My home was foreclosed when I was in the hospital with cancer receiving chemotherapy. I never missed a payment. They claimed I was 6 months behind. They knew I was in the hospital almost dying. They stole my possession, on top of stealing my home. The federal government took the entire mortgage company to court and prosecuted them for mortgage fraud. They are all in the Ohio State Penatetuary for mortgage fraud. I lost my $350,000.00 home. I want justice. Can I sue the mortgage holder, they walked away with my $350,000.00 home.To help clarify my situation. I built this home myself, 2 years and $168,000.00 later, I took out a mortgage on the property. The property came in worth over $350,000.00. I took out a $350,000.00 mortgage. $168,000.00 paid off the cost I had to build the home and purchase the 10 acres. $182,000.00 was never accounted for. I was responsible for a $350,000.00 mortgage. $168,000.00 paid off costs, I never received the $182,000.00.
It depends on when the foreclosure occurred and what specific violation is alleged. The statute of limitations in Minnesota ranges from one year after the expiration of the redemption period, to 15 years after the first publication of the sheriff's sale. This is assuming you were foreclosed on "by advertisement," rather than "by action." By advertisement just means that they foreclosed by advertising through the public records and publication, rather than by suing you and obtaining a judgment from a court. Foreclosure by advertisement is FAR more common in Minnesota.
If you weren't actually in default and were foreclosed on (which is a highly unusual circumstance), a fifteen year statute of limitation would likely apply (see Minn. Stat. 580.21). If you are leveling other fraud claims, you would have six years from the time of discovery (or when you reasonably should have discovered the fraud). In any case, I would recommend discussing your situation with an attorney sooner, rather than later, to go over your options in this matter.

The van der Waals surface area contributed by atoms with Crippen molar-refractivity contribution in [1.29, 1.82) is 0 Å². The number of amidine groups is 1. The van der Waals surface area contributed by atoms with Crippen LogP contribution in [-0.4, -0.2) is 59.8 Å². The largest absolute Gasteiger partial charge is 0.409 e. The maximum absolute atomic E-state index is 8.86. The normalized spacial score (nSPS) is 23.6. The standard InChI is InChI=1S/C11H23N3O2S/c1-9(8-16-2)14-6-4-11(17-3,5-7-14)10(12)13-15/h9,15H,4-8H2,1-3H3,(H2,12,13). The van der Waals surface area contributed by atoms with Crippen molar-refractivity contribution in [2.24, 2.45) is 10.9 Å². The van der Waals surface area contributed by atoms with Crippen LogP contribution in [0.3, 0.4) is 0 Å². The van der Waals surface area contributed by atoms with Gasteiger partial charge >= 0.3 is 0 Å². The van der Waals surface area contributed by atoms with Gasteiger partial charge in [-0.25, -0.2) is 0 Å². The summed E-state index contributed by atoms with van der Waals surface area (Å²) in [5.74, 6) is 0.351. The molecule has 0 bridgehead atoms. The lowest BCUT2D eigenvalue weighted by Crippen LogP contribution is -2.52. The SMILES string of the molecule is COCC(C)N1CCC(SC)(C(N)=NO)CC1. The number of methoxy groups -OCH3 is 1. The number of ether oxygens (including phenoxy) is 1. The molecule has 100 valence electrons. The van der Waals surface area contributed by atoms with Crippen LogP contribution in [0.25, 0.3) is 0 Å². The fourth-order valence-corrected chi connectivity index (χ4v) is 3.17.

This response is not intended to create an attorney-client privilege and is based only on the facts which have been presented on this forum.
I do not know the interplay of local Minnesota law on your problem. As another poster pointed out, there is an applicable statute of limitations that applies to each cause of action you would bring against the lender. In most states, for example, there is a 6-year statute of limitations on fraud that runs from the discovery of the violation. It does not sound as cut and dry as you make it. The banks can very easily say you missed some minor payment for something you were responsible for under the mortgage to thereby show you were 6 months behind, even if you made all your monthly mortgage payments. While this certainly raises and eyebrow and sounds unethical, whether it amounts to fraud or amounts to a violation of various consumer protection statutes turns on a very close examination of the facts. Certainly, if individuals associated with your lender were prosecuted for mortgage fraud, that sounds like a situation where there was clear wrongdoing by the lender. That prosecution is not evidence in your case, and the violations may not be the same. So do not make the mistake of assuming that just because that prosecution was successful, your case against the bank would be too.
It is not clear what damages you are seeking. You had a home. They took it back. There was a mortgage on the home. The home also had a market value. Was there equity? There is a much stronger claim if they took your equity than if they simply wrote off the mortgage.
Consult a local attorney that handles these cases and bring all of these issues to his attention.
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